Reader question… “I just got some amazingly delicious green zebra tomatoes from a friend and I want to be able to plant the seeds and grow them next spring. Do you have any tips for preparing and growing tomatoes from seeds?” –Whitney
Saving tomato seed is a little more complicated than the usual “dry and store” process for seed saving. Each tomato seed is encased in a gelatinous capsule that actually prevents the seeds from sprouting, and that capsule must be removed before the seeds will germinate. This is accomplished by putting the seeds through a fermentation process.
First I choose the tomato. I always try to pick one of the best tomatoes from one of my best looking plants because hopefully those characteristics will be passed down through the seeds. I wait until the tomato is almost over ripe, then I remove the pulp and seeds and put both in a small container. Any small bowl or jar will work well. Usually, there will be enough juice in the tomato to completely cover the seeds and pulp in the bottom of the container. If there isn’t enough juice, I add a tiny bit of water to cover the seeds. I mash down the pulp with my fingers and stir the seeds into the juice. Then I cover the jar with a piece of dampened cheesecloth. Some people use a piece of plastic with holes punched in it… I like the cheesecloth because it gives better air circulation.
Next the container of seeds needs to wait out the fermentation period in a warm place. In my house, that place is next to our large freezer’s ventilation grill. Sometimes I put seeds on the top of our dehumidifier… some people use the top of a refrigerator… anywhere that gives off a gentle warmth will be fine.
Every day I remove the cheesecloth and stir the seed around in the liquid mixture. Then I re-moisten the cheesecloth, cover the container, and put the seeds back in their warm place.
As the mixture ferments, the liquid will become a darker color and a foamy “scum” will form on the top. Within four or five days the fermentation will have dissolved the gel casing around the seeds. Don’t leave the seeds in the fermenting liquid longer than that because without the gel casing, they may start to sprout.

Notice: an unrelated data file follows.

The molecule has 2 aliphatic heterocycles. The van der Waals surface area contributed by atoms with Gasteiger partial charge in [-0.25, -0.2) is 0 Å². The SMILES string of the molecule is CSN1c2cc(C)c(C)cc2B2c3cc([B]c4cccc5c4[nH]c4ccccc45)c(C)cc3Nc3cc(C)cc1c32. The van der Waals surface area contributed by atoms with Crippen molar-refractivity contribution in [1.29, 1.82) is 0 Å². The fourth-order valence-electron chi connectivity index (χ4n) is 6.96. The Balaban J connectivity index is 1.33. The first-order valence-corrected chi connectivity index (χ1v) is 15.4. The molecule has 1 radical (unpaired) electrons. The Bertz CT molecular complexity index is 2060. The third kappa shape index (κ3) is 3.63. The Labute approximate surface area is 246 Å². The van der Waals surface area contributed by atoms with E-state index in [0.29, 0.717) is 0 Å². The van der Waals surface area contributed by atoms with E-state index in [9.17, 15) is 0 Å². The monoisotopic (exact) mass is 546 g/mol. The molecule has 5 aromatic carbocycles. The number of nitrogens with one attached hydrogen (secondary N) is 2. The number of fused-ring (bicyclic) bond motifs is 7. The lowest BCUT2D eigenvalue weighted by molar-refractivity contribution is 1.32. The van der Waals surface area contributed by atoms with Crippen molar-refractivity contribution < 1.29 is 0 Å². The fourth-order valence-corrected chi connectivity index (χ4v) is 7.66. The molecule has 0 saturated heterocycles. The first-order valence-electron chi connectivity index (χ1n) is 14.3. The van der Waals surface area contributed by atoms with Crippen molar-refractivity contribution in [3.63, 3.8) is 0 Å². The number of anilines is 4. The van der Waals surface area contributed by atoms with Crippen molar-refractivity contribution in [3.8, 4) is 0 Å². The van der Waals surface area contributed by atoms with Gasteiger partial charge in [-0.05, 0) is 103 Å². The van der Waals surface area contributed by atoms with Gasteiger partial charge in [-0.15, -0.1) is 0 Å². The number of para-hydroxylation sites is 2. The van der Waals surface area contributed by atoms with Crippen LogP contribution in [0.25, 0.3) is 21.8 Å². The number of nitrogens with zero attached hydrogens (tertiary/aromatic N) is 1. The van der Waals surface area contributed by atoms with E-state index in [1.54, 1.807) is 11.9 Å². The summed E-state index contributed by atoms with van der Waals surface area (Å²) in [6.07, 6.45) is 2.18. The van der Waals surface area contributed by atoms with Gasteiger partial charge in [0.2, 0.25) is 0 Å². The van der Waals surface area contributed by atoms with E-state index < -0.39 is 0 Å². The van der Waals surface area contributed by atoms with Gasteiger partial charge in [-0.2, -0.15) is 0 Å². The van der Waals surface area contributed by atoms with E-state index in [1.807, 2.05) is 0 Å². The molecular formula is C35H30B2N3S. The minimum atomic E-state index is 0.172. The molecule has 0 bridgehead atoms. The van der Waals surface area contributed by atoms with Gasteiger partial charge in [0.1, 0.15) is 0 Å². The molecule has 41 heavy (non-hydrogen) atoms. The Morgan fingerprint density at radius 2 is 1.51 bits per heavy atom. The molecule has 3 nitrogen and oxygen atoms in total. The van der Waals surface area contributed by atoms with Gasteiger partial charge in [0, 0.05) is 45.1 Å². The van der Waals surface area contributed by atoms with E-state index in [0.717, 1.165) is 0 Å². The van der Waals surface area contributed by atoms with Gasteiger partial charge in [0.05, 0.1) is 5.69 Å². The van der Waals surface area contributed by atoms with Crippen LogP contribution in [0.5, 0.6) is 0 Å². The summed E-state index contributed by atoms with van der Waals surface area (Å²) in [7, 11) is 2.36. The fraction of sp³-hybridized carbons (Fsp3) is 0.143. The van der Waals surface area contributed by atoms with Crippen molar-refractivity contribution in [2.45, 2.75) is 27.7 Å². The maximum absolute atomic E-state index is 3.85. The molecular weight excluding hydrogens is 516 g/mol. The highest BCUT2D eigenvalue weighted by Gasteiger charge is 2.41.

Now the seeds need to be cleaned. I use a fine sieve, dump in all the liquid and what is left of the pulp, and use my fingers to move the seeds around in the sieve while they rinse under cool running water. After all the pulp and fermentation residue has been washed away, I let the seeds drain in the sieve for a few minutes longer and then drain them further on paper towel. Finally I transfer the seeds to a dry piece of paper towel, spread them out with space between each seed, and leave them to dry. To help the seeds dry more evenly, I move them around on the paper towel occasionally… in about two weeks they will be dry. It is important not to hurry the drying process, because the seeds will mildew in storage unless they are completely dry.
I store all my seeds in paper envelopes. I write the name of the tomato and any information I want to remember about that variety on the front of the envelope, and I store the envelopes in a large glass jar in the freezer. Using this method I have had seeds germinate well even after several years.
Thanks for this post. I am hoping to save my heirloom tomato seeds this year and didn’t know how to do it until I found you.
What are the little brown and long yellow tomatoes in the photo?
Shirley (Choosing Voluntary Simplicity)
The little brown tomatoes are called Chocolate. We grew several varieties this year… some were regular sized and some were cherry sized. They have a very nice flavor.
The long yellow tomatoes are called Banana Legs.
Growing up on a farm we always let our hogs prepare the tomato seeds for planting the next year. Our best tomato plants were always salvaged from the hog pen.